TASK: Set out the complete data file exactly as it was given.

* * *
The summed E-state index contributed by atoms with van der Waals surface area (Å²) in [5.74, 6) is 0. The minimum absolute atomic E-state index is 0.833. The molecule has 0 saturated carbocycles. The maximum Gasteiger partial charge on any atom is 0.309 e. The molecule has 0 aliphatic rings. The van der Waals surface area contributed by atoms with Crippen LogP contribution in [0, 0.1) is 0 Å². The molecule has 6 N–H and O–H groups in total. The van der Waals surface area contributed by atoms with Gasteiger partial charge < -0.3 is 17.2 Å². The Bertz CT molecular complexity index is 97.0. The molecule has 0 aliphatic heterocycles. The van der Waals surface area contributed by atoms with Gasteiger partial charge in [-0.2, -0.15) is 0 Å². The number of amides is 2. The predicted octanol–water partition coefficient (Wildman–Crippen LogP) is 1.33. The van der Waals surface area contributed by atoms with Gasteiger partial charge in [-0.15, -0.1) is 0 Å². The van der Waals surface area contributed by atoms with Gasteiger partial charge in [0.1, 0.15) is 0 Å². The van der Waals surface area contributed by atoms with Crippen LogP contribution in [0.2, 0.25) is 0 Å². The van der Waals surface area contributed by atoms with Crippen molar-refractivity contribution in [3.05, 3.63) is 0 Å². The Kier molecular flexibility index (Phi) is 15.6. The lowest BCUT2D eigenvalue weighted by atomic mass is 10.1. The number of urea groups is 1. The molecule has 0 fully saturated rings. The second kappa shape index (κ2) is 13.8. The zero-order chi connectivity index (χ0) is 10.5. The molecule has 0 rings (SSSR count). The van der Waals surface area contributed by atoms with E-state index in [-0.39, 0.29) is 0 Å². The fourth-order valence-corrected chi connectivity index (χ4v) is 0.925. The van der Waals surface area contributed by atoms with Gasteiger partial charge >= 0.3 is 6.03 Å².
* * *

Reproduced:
The summed E-state index contributed by atoms with van der Waals surface area (Å²) in [5.74, 6) is 0. The minimum absolute atomic E-state index is 0.833. The molecule has 0 saturated carbocycles. The maximum Gasteiger partial charge on any atom is 0.309 e. The molecule has 0 aliphatic rings. The van der Waals surface area contributed by atoms with Crippen LogP contribution in [0, 0.1) is 0 Å². The molecule has 6 N–H and O–H groups in total. The van der Waals surface area contributed by atoms with Gasteiger partial charge < -0.3 is 17.2 Å². The Bertz CT molecular complexity index is 97.0. The molecule has 0 aliphatic heterocycles. The van der Waals surface area contributed by atoms with Gasteiger partial charge in [-0.2, -0.15) is 0 Å². The number of amides is 2. The predicted octanol–water partition coefficient (Wildman–Crippen LogP) is 1.33. The van der Waals surface area contributed by atoms with Gasteiger partial charge in [-0.15, -0.1) is 0 Å². The van der Waals surface area contributed by atoms with Gasteiger partial charge in [0.1, 0.15) is 0 Å². The van der Waals surface area contributed by atoms with Crippen LogP contribution in [0.2, 0.25) is 0 Å². The van der Waals surface area contributed by atoms with Crippen molar-refractivity contribution in [3.05, 3.63) is 0 Å². The Kier molecular flexibility index (Phi) is 15.6. The lowest BCUT2D eigenvalue weighted by atomic mass is 10.1. The number of urea groups is 1. The molecule has 0 fully saturated rings. The second kappa shape index (κ2) is 13.8. The zero-order chi connectivity index (χ0) is 10.5. The molecule has 0 rings (SSSR count). The van der Waals surface area contributed by atoms with E-state index in [-0.39, 0.29) is 0 Å². The fourth-order valence-corrected chi connectivity index (χ4v) is 0.925. The van der Waals surface area contributed by atoms with Gasteiger partial charge >= 0.3 is 6.03 Å².